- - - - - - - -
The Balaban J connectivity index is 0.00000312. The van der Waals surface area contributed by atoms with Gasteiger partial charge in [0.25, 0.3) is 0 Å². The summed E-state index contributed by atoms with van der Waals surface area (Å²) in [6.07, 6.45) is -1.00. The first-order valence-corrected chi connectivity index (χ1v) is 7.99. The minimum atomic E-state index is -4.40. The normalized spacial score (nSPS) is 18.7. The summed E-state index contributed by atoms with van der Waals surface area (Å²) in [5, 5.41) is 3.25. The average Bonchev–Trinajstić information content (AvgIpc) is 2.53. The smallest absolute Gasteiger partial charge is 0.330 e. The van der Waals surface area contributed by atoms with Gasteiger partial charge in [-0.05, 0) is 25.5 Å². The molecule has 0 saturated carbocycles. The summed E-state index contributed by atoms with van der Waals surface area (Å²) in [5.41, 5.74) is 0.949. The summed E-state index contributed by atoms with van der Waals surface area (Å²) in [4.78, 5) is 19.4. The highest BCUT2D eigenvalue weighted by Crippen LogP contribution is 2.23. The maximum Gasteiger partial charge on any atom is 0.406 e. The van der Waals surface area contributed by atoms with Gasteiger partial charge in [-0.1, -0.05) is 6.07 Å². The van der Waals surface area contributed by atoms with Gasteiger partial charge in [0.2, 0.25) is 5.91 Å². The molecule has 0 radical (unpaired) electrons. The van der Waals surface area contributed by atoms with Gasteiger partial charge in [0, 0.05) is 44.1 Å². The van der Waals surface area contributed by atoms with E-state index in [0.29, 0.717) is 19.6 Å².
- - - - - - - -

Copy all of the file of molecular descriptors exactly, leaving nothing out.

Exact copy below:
The Balaban J connectivity index is 0.00000312. The van der Waals surface area contributed by atoms with Gasteiger partial charge in [0.25, 0.3) is 0 Å². The summed E-state index contributed by atoms with van der Waals surface area (Å²) in [6.07, 6.45) is -1.00. The first-order valence-corrected chi connectivity index (χ1v) is 7.99. The minimum atomic E-state index is -4.40. The normalized spacial score (nSPS) is 18.7. The summed E-state index contributed by atoms with van der Waals surface area (Å²) in [5, 5.41) is 3.25. The average Bonchev–Trinajstić information content (AvgIpc) is 2.53. The smallest absolute Gasteiger partial charge is 0.330 e. The van der Waals surface area contributed by atoms with Gasteiger partial charge in [-0.05, 0) is 25.5 Å². The molecule has 0 saturated carbocycles. The summed E-state index contributed by atoms with van der Waals surface area (Å²) in [5.41, 5.74) is 0.949. The summed E-state index contributed by atoms with van der Waals surface area (Å²) in [4.78, 5) is 19.4. The highest BCUT2D eigenvalue weighted by Crippen LogP contribution is 2.23. The maximum Gasteiger partial charge on any atom is 0.406 e. The van der Waals surface area contributed by atoms with Gasteiger partial charge in [-0.1, -0.05) is 6.07 Å². The van der Waals surface area contributed by atoms with Gasteiger partial charge in [0.2, 0.25) is 5.91 Å². The molecule has 0 radical (unpaired) electrons. The van der Waals surface area contributed by atoms with Gasteiger partial charge in [0, 0.05) is 44.1 Å². The van der Waals surface area contributed by atoms with E-state index in [0.29, 0.717) is 19.6 Å².